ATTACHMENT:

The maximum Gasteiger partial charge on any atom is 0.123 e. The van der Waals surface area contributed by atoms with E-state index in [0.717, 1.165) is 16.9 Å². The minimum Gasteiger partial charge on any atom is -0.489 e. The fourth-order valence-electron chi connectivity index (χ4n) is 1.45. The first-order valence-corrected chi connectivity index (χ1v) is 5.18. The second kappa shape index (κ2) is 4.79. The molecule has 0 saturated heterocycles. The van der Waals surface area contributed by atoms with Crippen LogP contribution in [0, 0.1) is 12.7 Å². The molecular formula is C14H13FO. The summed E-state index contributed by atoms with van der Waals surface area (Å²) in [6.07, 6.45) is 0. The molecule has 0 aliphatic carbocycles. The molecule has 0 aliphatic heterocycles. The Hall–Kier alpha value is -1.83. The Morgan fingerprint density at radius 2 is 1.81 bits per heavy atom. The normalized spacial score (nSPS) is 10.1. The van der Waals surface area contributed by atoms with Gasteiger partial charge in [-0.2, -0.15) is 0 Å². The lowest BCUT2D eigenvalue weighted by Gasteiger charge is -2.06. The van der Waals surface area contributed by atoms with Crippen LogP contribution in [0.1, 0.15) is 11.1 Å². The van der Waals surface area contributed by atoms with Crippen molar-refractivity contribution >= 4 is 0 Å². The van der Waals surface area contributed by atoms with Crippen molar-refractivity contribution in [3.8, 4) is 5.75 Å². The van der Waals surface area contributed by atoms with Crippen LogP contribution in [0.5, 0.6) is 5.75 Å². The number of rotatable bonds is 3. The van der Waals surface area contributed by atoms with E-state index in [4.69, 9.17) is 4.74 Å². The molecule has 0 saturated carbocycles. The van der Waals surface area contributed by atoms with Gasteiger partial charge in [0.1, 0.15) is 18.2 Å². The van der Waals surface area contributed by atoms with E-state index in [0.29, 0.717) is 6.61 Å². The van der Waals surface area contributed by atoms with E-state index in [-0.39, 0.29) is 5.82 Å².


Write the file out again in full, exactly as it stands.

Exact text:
The maximum Gasteiger partial charge on any atom is 0.123 e. The van der Waals surface area contributed by atoms with E-state index in [0.717, 1.165) is 16.9 Å². The minimum Gasteiger partial charge on any atom is -0.489 e. The fourth-order valence-electron chi connectivity index (χ4n) is 1.45. The first-order valence-corrected chi connectivity index (χ1v) is 5.18. The second kappa shape index (κ2) is 4.79. The molecule has 0 saturated heterocycles. The van der Waals surface area contributed by atoms with Crippen LogP contribution in [0, 0.1) is 12.7 Å². The molecular formula is C14H13FO. The summed E-state index contributed by atoms with van der Waals surface area (Å²) in [6.07, 6.45) is 0. The molecule has 0 aliphatic carbocycles. The molecule has 0 aliphatic heterocycles. The Hall–Kier alpha value is -1.83. The Morgan fingerprint density at radius 2 is 1.81 bits per heavy atom. The normalized spacial score (nSPS) is 10.1. The van der Waals surface area contributed by atoms with Gasteiger partial charge in [-0.2, -0.15) is 0 Å². The lowest BCUT2D eigenvalue weighted by Gasteiger charge is -2.06. The van der Waals surface area contributed by atoms with Crippen LogP contribution in [0.1, 0.15) is 11.1 Å². The van der Waals surface area contributed by atoms with Crippen molar-refractivity contribution >= 4 is 0 Å². The van der Waals surface area contributed by atoms with Crippen molar-refractivity contribution in [3.8, 4) is 5.75 Å². The van der Waals surface area contributed by atoms with Crippen LogP contribution in [0.5, 0.6) is 5.75 Å². The number of rotatable bonds is 3. The van der Waals surface area contributed by atoms with E-state index in [4.69, 9.17) is 4.74 Å². The molecule has 0 saturated carbocycles. The van der Waals surface area contributed by atoms with Gasteiger partial charge in [0.1, 0.15) is 18.2 Å². The van der Waals surface area contributed by atoms with E-state index in [0.29, 0.717) is 6.61 Å². The van der Waals surface area contributed by atoms with E-state index in [-0.39, 0.29) is 5.82 Å².